NHL Stadium Series: Elemental in The Bronx

A crowd of 50,105 gathered at the big ballpark in the Bronx to watch the New York Rangers battle the New Jersey Devils in the NHL’s Stadium Series on Sunday afternoon. I’m glad to say I was one of the frozen.

Despite thermal admonitions that questioned my sanity, my commitment never wavered. With two coats, two pairs of socks and, yes, a long sleeve shirt, the 25-degree temperature at face-off wasn’t that bad. Granted, my brother in law Art and I kept warm for nearly an hour in the Mohegan Sun, which was turned into a giant merchandise stand (reminder to the Yankees, open up the joint during Bronx Bombers' ballgames, we’d all like equal opportunity to drop $18 on a drink).

The sun, though, of all things clouded matters at Yankee Stadium. Perhaps the NHL should have consulted with the spirit of Slew Hester about sports facility construction and New York City skies in winter, as the sun’s glare on the ice delayed the dropping of the puck from a scheduled 1:02 p.m. (ET) (yes, Mary you were right, as always) to 1:41.

While that was good news at the concession stands – the lines for beer, hot chocolate and dogs ran very deep – and for the youth hockey teams, the New York Lightning Hockey and Hockey in Newark, that received extended playing time on the small-size rink, adjoining the still-tarped main ice -- it wasn’t so welcome for Rangers goaltender Henrik Lundqvist or NBC.

The King said he got bad info about when the warm-up would commence and took a nap, only to awaken to a nightmare as he yielded three goals on six shots in the opening period, looking decidedly slow in sliding across his crease. For its part, the Peacock had apportioned a three-hour window from 12:30 p.m. to 3:30 p.m. for the telecast.

Ultimately, the delay didn’t matter with the Nielsens. NBC’s Jan. 26 telecast averaged a 1.3 household rating and just under 2.08 million viewers from 1:27-4:30 p.m., according to fast national data. The delivery made it the highest-rated and most-watched NHL regular-season game on the broadcast network, sans NHL Winter Classic contests.

In fact, NBC  -- and for those of us in attendance (thanks, Chris) -- wound up with the perfect backdrop at the House that George Built: a second-period full of snow, when the Bronx Blueshirts (actually, they were in white as the road team to maintain Madison Square Garden’s tax exemption status)  flurried four past the Devils’ legendary goalie Martin Brodeur. For the record, my colleague Kent and I thought it got colder with the snow, while Art’s sense was it provided some measure of warmth.

Serenaded during the action by Rangers’ fans rendition of “Marty, Marty,” Brodeur bitched post-game about the 10-degree differential at one end of the rink and the worst ice ever -- to his point, there was one spot on the first base side that had to be continually repaired. Brodeur’s 100th game against the Rangers was his worst outing,as he gave up six goals on just 21 shots over two periods, before he beneficently requested that coach Peter DeBoer give Cory Schneider a taste of the outdoor experience in the third period. Schneider surrendered a penalty shot to Derek Stepan to cap the 7-3 scoring.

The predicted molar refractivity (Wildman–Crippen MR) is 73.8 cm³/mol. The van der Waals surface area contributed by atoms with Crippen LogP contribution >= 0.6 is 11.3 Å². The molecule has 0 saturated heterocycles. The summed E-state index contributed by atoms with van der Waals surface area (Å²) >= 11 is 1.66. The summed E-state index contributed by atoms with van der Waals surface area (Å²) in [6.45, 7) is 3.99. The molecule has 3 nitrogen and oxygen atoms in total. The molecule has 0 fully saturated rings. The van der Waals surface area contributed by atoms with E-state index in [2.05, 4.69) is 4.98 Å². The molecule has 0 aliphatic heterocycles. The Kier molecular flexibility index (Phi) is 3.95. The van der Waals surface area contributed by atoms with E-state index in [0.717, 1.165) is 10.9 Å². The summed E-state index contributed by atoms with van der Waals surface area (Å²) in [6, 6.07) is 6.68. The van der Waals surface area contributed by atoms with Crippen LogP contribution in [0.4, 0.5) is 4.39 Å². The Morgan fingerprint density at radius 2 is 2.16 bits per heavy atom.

As for the crowd, maybe it was the distance to the glass, but it was much more celebratory, than snarky. In our section (we had a fun-house view of the near boards on the third base side, while we lost perspective behind the goal on the first base end) it was cordial save for one of our neighbors, who expressed his disdain for Marek Zidlicky, every time the Devils defenseman touched the puck.

While Devils’ devotees reveled early, Rangers rooters, including Art, celebrated loudly, long and often.  Maybe red’s just a more prominent color, but it looked like there were more Devils fans in the building than Rangers’ backers. However, the final in-stadium Verizon fan vote skewed 61% to Rangers, versus 39% Devils, perhaps a function of the score or more attempts on WiFi at the right time. To be kind, Yankee Stadium has spotty connectivity whether the players are swinging bats or shooting punks.

Time Warner Cable also got into the act, with video board invites to tour its downtown studios. Somehow, my son Alex’s college buddy, Kevin Gazzale -- the director of the Joe Boudreaux LSU fan sports series and a Devils' season ticket-holder, who flew up from Baton Rouge for the contest -- managed a solo shot on the big screen.

The NHL’s winter wonderland was an experience of a lifetime. Still for those attending the Rangers-Islanders matchup at Yankee Stadium Wednesday for NBCSN’s Rivalry Night, here are some words of advice: wear layers and three pairs of socks. You'll have fun.